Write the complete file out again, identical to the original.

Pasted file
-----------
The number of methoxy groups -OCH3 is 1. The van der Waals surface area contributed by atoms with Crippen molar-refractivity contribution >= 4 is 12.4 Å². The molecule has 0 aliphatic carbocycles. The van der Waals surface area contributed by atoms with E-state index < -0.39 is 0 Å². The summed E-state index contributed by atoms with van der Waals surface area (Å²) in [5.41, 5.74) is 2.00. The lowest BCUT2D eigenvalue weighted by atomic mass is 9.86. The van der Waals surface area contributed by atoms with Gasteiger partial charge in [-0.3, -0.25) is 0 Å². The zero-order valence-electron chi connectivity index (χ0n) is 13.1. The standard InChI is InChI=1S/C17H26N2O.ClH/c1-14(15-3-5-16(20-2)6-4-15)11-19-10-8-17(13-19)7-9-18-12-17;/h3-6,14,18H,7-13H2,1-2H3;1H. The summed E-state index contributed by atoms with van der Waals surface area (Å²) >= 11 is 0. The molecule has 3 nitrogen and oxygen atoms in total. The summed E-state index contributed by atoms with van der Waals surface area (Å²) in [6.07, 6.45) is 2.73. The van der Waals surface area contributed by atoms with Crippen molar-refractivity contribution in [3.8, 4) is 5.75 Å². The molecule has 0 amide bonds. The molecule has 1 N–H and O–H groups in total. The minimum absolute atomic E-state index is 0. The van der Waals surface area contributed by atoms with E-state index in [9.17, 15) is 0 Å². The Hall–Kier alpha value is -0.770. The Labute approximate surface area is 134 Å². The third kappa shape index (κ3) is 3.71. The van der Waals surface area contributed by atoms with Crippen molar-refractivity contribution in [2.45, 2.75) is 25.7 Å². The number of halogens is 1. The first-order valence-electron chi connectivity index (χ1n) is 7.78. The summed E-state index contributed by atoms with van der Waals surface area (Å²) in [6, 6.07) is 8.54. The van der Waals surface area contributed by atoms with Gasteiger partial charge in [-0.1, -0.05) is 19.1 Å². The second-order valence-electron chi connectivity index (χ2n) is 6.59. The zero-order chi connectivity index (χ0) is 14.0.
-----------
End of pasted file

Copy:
The number of methoxy groups -OCH3 is 1. The van der Waals surface area contributed by atoms with Crippen molar-refractivity contribution >= 4 is 12.4 Å². The molecule has 0 aliphatic carbocycles. The van der Waals surface area contributed by atoms with E-state index < -0.39 is 0 Å². The summed E-state index contributed by atoms with van der Waals surface area (Å²) in [5.41, 5.74) is 2.00. The lowest BCUT2D eigenvalue weighted by atomic mass is 9.86. The van der Waals surface area contributed by atoms with Gasteiger partial charge in [-0.3, -0.25) is 0 Å². The zero-order valence-electron chi connectivity index (χ0n) is 13.1. The standard InChI is InChI=1S/C17H26N2O.ClH/c1-14(15-3-5-16(20-2)6-4-15)11-19-10-8-17(13-19)7-9-18-12-17;/h3-6,14,18H,7-13H2,1-2H3;1H. The summed E-state index contributed by atoms with van der Waals surface area (Å²) >= 11 is 0. The molecule has 3 nitrogen and oxygen atoms in total. The summed E-state index contributed by atoms with van der Waals surface area (Å²) in [6.07, 6.45) is 2.73. The van der Waals surface area contributed by atoms with Crippen molar-refractivity contribution in [3.8, 4) is 5.75 Å². The molecule has 0 amide bonds. The molecule has 1 N–H and O–H groups in total. The minimum absolute atomic E-state index is 0. The van der Waals surface area contributed by atoms with E-state index in [9.17, 15) is 0 Å². The Hall–Kier alpha value is -0.770. The Labute approximate surface area is 134 Å². The third kappa shape index (κ3) is 3.71. The van der Waals surface area contributed by atoms with Crippen molar-refractivity contribution in [2.45, 2.75) is 25.7 Å². The number of halogens is 1. The first-order valence-electron chi connectivity index (χ1n) is 7.78. The summed E-state index contributed by atoms with van der Waals surface area (Å²) in [6, 6.07) is 8.54. The van der Waals surface area contributed by atoms with Gasteiger partial charge in [-0.1, -0.05) is 19.1 Å². The second-order valence-electron chi connectivity index (χ2n) is 6.59. The zero-order chi connectivity index (χ0) is 14.0.